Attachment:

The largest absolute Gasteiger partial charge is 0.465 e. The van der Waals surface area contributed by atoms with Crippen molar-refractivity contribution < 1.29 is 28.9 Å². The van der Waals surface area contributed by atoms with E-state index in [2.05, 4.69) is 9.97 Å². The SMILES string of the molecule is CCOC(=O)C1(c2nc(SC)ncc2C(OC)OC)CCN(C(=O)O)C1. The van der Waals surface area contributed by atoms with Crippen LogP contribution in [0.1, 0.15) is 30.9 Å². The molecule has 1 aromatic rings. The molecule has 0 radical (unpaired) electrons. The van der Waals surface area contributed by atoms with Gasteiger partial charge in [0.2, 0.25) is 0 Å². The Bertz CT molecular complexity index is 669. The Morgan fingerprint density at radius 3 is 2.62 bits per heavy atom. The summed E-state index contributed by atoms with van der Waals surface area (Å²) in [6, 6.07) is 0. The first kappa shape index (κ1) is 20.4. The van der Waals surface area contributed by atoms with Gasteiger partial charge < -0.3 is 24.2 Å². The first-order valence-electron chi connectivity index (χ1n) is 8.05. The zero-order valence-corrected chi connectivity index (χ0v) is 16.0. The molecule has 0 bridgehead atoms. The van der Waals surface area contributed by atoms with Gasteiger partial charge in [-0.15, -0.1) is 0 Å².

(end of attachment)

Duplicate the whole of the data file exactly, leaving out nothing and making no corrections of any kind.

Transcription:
The largest absolute Gasteiger partial charge is 0.465 e. The van der Waals surface area contributed by atoms with Crippen molar-refractivity contribution < 1.29 is 28.9 Å². The van der Waals surface area contributed by atoms with E-state index in [2.05, 4.69) is 9.97 Å². The SMILES string of the molecule is CCOC(=O)C1(c2nc(SC)ncc2C(OC)OC)CCN(C(=O)O)C1. The van der Waals surface area contributed by atoms with Crippen LogP contribution in [0.1, 0.15) is 30.9 Å². The molecule has 1 aromatic rings. The molecule has 0 radical (unpaired) electrons. The van der Waals surface area contributed by atoms with Gasteiger partial charge in [0.2, 0.25) is 0 Å². The Bertz CT molecular complexity index is 669. The Morgan fingerprint density at radius 3 is 2.62 bits per heavy atom. The summed E-state index contributed by atoms with van der Waals surface area (Å²) in [6, 6.07) is 0. The first kappa shape index (κ1) is 20.4. The van der Waals surface area contributed by atoms with Gasteiger partial charge < -0.3 is 24.2 Å². The first-order valence-electron chi connectivity index (χ1n) is 8.05. The zero-order valence-corrected chi connectivity index (χ0v) is 16.0. The molecule has 0 bridgehead atoms. The van der Waals surface area contributed by atoms with Gasteiger partial charge in [-0.15, -0.1) is 0 Å².